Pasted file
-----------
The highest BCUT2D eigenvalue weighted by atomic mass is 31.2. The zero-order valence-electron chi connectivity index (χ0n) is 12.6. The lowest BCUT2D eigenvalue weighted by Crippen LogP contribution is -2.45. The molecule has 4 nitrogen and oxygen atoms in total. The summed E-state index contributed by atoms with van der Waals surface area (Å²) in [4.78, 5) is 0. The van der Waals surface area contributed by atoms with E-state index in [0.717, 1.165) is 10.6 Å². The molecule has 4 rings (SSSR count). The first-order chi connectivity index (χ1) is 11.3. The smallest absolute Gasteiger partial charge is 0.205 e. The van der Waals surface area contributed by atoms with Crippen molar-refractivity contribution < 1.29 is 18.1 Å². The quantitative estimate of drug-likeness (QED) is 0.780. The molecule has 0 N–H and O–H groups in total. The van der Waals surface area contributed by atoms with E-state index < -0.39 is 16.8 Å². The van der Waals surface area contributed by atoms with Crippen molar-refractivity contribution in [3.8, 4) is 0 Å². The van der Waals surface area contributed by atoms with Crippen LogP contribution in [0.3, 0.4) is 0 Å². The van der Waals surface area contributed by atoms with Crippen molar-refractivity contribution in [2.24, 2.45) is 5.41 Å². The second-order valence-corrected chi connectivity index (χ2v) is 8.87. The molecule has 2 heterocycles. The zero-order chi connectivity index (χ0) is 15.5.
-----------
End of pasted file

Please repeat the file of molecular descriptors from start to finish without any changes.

The highest BCUT2D eigenvalue weighted by atomic mass is 31.2. The zero-order valence-electron chi connectivity index (χ0n) is 12.6. The lowest BCUT2D eigenvalue weighted by Crippen LogP contribution is -2.45. The molecule has 4 nitrogen and oxygen atoms in total. The summed E-state index contributed by atoms with van der Waals surface area (Å²) in [4.78, 5) is 0. The van der Waals surface area contributed by atoms with E-state index in [0.717, 1.165) is 10.6 Å². The molecule has 4 rings (SSSR count). The first-order chi connectivity index (χ1) is 11.3. The smallest absolute Gasteiger partial charge is 0.205 e. The van der Waals surface area contributed by atoms with Crippen molar-refractivity contribution < 1.29 is 18.1 Å². The quantitative estimate of drug-likeness (QED) is 0.780. The molecule has 0 N–H and O–H groups in total. The van der Waals surface area contributed by atoms with E-state index < -0.39 is 16.8 Å². The van der Waals surface area contributed by atoms with Crippen molar-refractivity contribution in [3.8, 4) is 0 Å². The van der Waals surface area contributed by atoms with Crippen LogP contribution in [0.3, 0.4) is 0 Å². The van der Waals surface area contributed by atoms with Crippen molar-refractivity contribution in [2.24, 2.45) is 5.41 Å². The second-order valence-corrected chi connectivity index (χ2v) is 8.87. The molecule has 2 heterocycles. The zero-order chi connectivity index (χ0) is 15.5.